The chemical nature of siderophores varies a great deal, but it is possible to distinguish three large groups according to the functional groups involved in chelation: hydroxamates, catecholates (phenolates), and hydroxycarboxylates. In addition to these groups, characterized most frequently in microorganisms, side-rophores with other structures or a combination of the structures previously mentioned have also been described. In bacteria, the production of siderophores mainly of the catecholate and hydroxamate types has been reported. In most fungi, by contrast, it has only been possible to detect and isolate hydroxamate-type side-rophores of the ferrichrome, fusarinine, and coprogen families and, in a few cases, hydroxycarboxylates (Hider 1984; Renshaw et al. 2002; Haselwandter and Winkelmann 2007). Independent of the chemical nature, the kinetic and thermodynamically more stable complexes are obtained by the formation of hex-adentate or six-coordinate siderophores with Fe3+, which allows them to act as efficient iron scavengers from the insoluble oxyhydroxides (Hider 1984; Boukhalfa and Crumbliss 2002; Kraemer 2004). Although catechol-type siderophores can form complexes with a higher Fe3+ affinity than hydroxamates, they are very susceptible to oxidation, depending on the pH. By contrast, hydroxamates form complexes of lower affinity, but very stable over a broad pH range (Hider 1984; Boukhalfa and Crumbliss 2002).

The siderophore production by mycorrhizal fungi has been demonstrated in a limited number of investigations and for very few fungal species; however, less research has been done to illustrate the chemical nature of siderophores isolated from ECM fungi. Nevertheless, those studies demonstrate that siderophores produced by ectomycorrhizal, ericoid, orchidaceous, and ectendomycorrhizal fungi are hydroxamate ligands: mainly of the ferrichrome structural family (Haselwandter 1995; Haselwandter and Winkelmann 2007). The ferrichromes are cyclic peptides containing a tripeptide of N-acyl-N-hydroxy-ornithine and combinations of the amino acids glycine, serine, or alanine (Renshaw et al. 2002). The few studies of some species of ECM fungi (Table 15.1) have detected the presence of siderophores in axenic cultures using (a) the reagent chrome azurol S (CAS) in liquid or solid medium (Schwyn and Neilands 1987; Milagres et al. 1999), (b) the chemical assays to detect hydroxamate structures or the Csaky test (Csaky 1948), and catecholate structures or the Arnow test (Arnow 1937), or (c) through bioassays using the Aureobacterium (Arthrobacter) flavescens JG-9 strain, a hydroxamate siderophore auxotrophic soil organism (Neilands 1984). Cenococcum geophilum (only one ascomycete in Table 15.1) was the first ECM fungus described, from which side-rophores were isolated and characterized through HPLC, mass spectrometry, and NMR spectra (Haselwandter and Winkelmann 2002). This fungus produced mainly ferricrocin-type hydroxamates; other lower concentration compounds were found and although their structures were not completely identified, seemed to correspond to ferrichrome, fusarinine, fusigen, and coprogen.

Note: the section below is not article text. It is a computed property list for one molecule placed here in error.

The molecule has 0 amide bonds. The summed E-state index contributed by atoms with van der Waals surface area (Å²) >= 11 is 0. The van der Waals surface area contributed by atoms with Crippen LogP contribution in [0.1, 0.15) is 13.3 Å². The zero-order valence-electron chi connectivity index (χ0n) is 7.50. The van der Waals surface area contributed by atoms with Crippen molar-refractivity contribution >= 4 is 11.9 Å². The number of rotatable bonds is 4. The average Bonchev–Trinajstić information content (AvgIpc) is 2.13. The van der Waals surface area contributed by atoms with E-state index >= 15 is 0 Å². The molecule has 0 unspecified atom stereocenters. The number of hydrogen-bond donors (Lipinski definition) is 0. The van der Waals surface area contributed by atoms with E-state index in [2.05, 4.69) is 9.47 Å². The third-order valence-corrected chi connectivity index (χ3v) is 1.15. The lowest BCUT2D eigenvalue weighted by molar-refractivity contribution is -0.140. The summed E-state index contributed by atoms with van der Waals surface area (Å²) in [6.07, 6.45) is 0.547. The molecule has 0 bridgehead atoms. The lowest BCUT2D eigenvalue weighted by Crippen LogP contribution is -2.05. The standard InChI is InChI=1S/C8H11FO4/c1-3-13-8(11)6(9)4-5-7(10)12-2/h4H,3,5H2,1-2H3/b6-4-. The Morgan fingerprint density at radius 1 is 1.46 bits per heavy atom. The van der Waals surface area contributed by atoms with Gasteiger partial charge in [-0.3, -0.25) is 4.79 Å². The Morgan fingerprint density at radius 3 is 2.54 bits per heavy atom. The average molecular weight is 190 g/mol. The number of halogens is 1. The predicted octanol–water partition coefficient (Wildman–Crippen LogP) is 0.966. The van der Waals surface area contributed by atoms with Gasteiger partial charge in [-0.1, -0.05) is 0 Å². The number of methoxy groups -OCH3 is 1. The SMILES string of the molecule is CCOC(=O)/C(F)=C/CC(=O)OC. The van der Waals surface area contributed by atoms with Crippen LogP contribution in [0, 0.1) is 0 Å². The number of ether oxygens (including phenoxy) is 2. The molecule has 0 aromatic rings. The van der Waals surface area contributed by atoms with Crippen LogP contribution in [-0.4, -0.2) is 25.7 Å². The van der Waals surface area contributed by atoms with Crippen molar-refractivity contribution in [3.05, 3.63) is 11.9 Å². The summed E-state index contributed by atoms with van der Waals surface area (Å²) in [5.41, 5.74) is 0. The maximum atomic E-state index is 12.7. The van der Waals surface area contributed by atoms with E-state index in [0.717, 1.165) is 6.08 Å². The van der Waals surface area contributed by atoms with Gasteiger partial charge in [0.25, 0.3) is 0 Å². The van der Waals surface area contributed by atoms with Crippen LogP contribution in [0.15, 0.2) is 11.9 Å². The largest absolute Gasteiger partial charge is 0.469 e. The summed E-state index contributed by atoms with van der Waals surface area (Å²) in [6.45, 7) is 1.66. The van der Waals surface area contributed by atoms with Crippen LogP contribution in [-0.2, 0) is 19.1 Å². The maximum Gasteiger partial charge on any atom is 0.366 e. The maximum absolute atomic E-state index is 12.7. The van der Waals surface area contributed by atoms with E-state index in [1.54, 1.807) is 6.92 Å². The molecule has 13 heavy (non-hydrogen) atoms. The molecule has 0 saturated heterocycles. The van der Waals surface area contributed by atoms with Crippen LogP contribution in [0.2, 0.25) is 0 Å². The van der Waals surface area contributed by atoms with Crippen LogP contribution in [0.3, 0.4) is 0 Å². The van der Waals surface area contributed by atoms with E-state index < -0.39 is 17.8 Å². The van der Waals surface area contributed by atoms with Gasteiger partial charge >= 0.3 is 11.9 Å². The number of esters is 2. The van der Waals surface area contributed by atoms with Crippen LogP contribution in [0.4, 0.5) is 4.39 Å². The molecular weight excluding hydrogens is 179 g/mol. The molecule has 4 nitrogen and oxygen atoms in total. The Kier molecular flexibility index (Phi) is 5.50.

On the other hand, if the studies showing the production of siderophores by ECM fungi are few, studies describing siderophore production by ECM fungi in association with roots are even fewer. Nevertheless, van Hees et al. (2006), in a careful and precise study demonstrated the simultaneous release of siderophores and organic acids by hyphae of the extraradical mycelium of Hebeloma crustuliniforme in association with Pinus sylvestris seedlings. The siderophores characterized corresponded mainly to ferricrocin; ferrichrome also appeared in the exudates, but in a much lower concentration. Oxalate in concentrations 10,000 times higher than ferricrocin was also detected in exudates. The authors suggest that the combination of hyphal exudates, siderophores and oxalic acid, can significantly alter soil conditions through mineral dissolution (van Hees et al. 2006). Using the CAS assay, the Csaky and Arnow assays, and HPLC, the presence of iron-chelating compounds and organic acids was detected in cultures of Suillus luteus, Rhizopogon luteolus and Scleroderma verrucosum, collected from pine plantations (Machuca et al. 2007).

Table 15.1 Ectomycorrhizal fungi described by production and/or characterization of siderophores

Fungal species

Fungal growth (solid, liquid,

Demonstration of siderophore

Purification/characterization of

References